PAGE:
At Walmart, the country’s largest retailer by revenue, merchants almost a year ago bought slightly more holiday décor than they did the previous year, based on economic forecasts and other indicators at the time, said a spokeswoman.

But demand has surpassed those estimates and came earlier than last year, said a person familiar with the situation. Walmart would like to have more to sell, the person said, and is about a week ahead of its typical holiday sales patterns.

Angie Rojas-Lindsey is decorating as much as possible this year as she recovers from an early November Covid-19 diagnosis, she said. “There is nothing to do so why not spend time making your home beautiful,” said the 44-year-old technology sales executive who lives in Sioux City, Iowa.

She had to go to a half-dozen stores this week to find what she wanted because shelves are unusually picked over, she said. To secure a sold-out yard gnome from Target she signed up for online alerts, she said, then convinced the store to sell her the floor model. “The Target worker climbed up the display and cut it down with a box cutter,” she said.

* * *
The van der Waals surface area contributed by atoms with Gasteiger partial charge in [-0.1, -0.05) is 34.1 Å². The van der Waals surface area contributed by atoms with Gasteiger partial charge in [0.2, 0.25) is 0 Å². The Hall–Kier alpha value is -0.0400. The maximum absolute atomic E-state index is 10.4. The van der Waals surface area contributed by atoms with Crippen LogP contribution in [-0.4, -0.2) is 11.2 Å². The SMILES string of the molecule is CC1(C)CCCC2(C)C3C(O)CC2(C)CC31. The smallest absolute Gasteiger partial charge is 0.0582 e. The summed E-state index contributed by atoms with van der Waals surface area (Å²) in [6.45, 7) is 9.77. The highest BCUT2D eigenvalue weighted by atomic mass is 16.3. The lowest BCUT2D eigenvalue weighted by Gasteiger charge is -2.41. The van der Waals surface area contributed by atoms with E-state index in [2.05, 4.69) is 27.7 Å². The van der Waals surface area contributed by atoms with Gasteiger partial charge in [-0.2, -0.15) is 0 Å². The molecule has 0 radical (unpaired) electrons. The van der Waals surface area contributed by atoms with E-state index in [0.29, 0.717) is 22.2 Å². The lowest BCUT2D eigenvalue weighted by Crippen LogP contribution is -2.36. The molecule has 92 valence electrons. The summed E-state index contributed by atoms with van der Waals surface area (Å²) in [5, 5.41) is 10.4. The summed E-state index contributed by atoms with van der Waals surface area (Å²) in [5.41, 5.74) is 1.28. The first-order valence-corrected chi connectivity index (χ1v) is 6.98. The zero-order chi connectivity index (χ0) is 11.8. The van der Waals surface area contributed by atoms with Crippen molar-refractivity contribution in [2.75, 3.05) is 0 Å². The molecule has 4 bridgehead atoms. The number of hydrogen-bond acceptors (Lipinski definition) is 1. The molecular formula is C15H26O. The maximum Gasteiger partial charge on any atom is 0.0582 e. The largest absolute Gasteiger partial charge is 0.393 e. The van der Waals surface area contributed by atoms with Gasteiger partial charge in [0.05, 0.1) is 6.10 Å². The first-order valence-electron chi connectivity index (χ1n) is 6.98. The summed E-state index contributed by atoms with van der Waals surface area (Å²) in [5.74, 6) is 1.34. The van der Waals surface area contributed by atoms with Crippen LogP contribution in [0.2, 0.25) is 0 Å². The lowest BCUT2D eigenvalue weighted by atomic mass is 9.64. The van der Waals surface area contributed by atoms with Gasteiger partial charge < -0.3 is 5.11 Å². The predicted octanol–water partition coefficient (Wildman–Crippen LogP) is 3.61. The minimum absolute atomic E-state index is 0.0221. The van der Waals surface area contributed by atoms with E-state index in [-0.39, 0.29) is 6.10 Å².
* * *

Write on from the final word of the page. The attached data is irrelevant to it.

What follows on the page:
Joe McPalmer, right, and his daughter, Meya McPalmer, 1, wear face coverings to protect against COVID-19 while looking at a Christmas display on a home that’s part of the Miracle on 34th Street Hampden Christmas Street Holiday Show, Friday, Dec. 11,

Costco is already sold out of gift wrap and holiday décor in many areas, finance chief Richard Galanti said on a call to discuss earnings Thursday. The warehouse retailer decided to buy more “basic needs for the house,” such as barbecue grills and pressure washers, he said, and less décor, in line with pandemic buying trends earlier this year.

“We’re running out of some of those decorative things a week or two earlier than we would like to,” though overall sales are very strong, he said.